• The Appellate Body reversed the Panel’s legal interpretation of paragraph 2(a) of the Enabling Clause and footnote 3 thereto, by concluding that, in granting differential tariff treatment, preference-granting countries are required, by virtue of the term “non-discriminatory”, to ensure that identical treatment is available to all similarly-situated GSP beneficiaries, that is, to all GSP beneficiaries that have the same “development, financial and trade needs” to which the treatment in question is intended to respond. With respect to the consistency of the challenged measure with the Enabling Clause, the Appellate Body upheld, albeit for different reasons, the Panel’s conclusion that the European Communities failed to demonstrate that the challenged measure was justified under paragraph 2(a) of the Enabling Clause.

At its meeting on 20 April 2004, the DSB adopted the Appellate Body report and the Panel report, as modified by the Appellate Body report.

 

Implementation of adopted reports

At the DSB meeting on 19 May 2004, the European Communities reaffirmed its intention to fully comply with the recommendations and rulings of the DSB in a manner that respected its WTO obligations, and that it would need a reasonable period of time to implement the recommendations and rulings of the DSB and was willing to discuss this matter with India in accordance with Article 21.3(b) of the DSU. On 16 July 2004, India requested that the reasonable period of time be determined through binding arbitration pursuant to Article 21.3(c) of the DSU due to the failure of agreement with the European Communities on this matter. On 4 August 2004, pursuant to the request by India of 26 July 2004, the Director-General appointed an arbitrator for the foregoing arbitration under Article 21.3(c) of the DSU. On 20 September 2004, the Arbitrator decided that the reasonable period of time for implementation would expire on 1 July 2005.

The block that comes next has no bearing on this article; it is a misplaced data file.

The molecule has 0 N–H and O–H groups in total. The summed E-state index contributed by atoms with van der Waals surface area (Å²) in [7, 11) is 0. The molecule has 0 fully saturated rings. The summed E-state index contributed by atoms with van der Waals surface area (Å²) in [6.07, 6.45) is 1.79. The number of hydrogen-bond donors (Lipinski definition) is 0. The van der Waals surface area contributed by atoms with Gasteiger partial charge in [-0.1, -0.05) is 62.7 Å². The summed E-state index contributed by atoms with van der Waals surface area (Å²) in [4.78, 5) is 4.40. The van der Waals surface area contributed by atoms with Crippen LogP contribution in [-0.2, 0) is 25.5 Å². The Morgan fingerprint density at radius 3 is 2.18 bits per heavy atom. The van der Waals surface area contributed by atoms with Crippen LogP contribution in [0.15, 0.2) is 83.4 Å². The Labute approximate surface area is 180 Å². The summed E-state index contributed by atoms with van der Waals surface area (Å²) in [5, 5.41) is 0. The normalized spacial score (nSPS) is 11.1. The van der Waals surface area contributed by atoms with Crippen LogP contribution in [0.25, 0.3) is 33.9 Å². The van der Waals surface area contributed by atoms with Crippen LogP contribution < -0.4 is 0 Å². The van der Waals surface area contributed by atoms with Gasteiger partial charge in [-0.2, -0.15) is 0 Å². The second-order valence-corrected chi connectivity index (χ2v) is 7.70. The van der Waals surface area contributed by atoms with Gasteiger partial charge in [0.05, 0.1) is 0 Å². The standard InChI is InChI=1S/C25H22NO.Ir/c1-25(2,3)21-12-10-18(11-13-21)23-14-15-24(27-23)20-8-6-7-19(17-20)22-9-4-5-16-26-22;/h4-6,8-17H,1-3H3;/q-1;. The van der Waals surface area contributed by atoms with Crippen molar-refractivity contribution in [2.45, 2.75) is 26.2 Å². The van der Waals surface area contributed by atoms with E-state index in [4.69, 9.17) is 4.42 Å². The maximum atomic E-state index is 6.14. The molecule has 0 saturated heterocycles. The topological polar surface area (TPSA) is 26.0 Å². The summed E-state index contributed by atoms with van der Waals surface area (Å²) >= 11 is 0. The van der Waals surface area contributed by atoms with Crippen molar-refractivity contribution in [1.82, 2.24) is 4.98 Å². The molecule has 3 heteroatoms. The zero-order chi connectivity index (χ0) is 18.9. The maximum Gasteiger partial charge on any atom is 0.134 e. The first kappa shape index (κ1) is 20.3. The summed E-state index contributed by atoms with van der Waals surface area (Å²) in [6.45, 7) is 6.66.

At the DSB meeting on 20 July 2005, the European Communities announced that the special arrangements to combat drug production and trafficking of Title IV of EC Regulation (2501/2001) had been repealed as of 1 July 2005 and a new regulation (980/2005) had been promulgated bringing the European Communities into compliance with the DSB’s recommendations and rulings. India expressed some doubts as to whether the new EC Regulation faithfully implemented the DSB’s recommendations and rulings, and it reserved its right to return to this matter in the future, as necessary.

image 160 pixels wide
  

Find all documents from this case
(Searches Documents Online, most recent documents appear on top)

quick help with downloading
> comprehensive help on Documents Online

all documents

  

Problems viewing this page?
Please contact webmaster@wto.org giving details of the operating system and web browser you are using.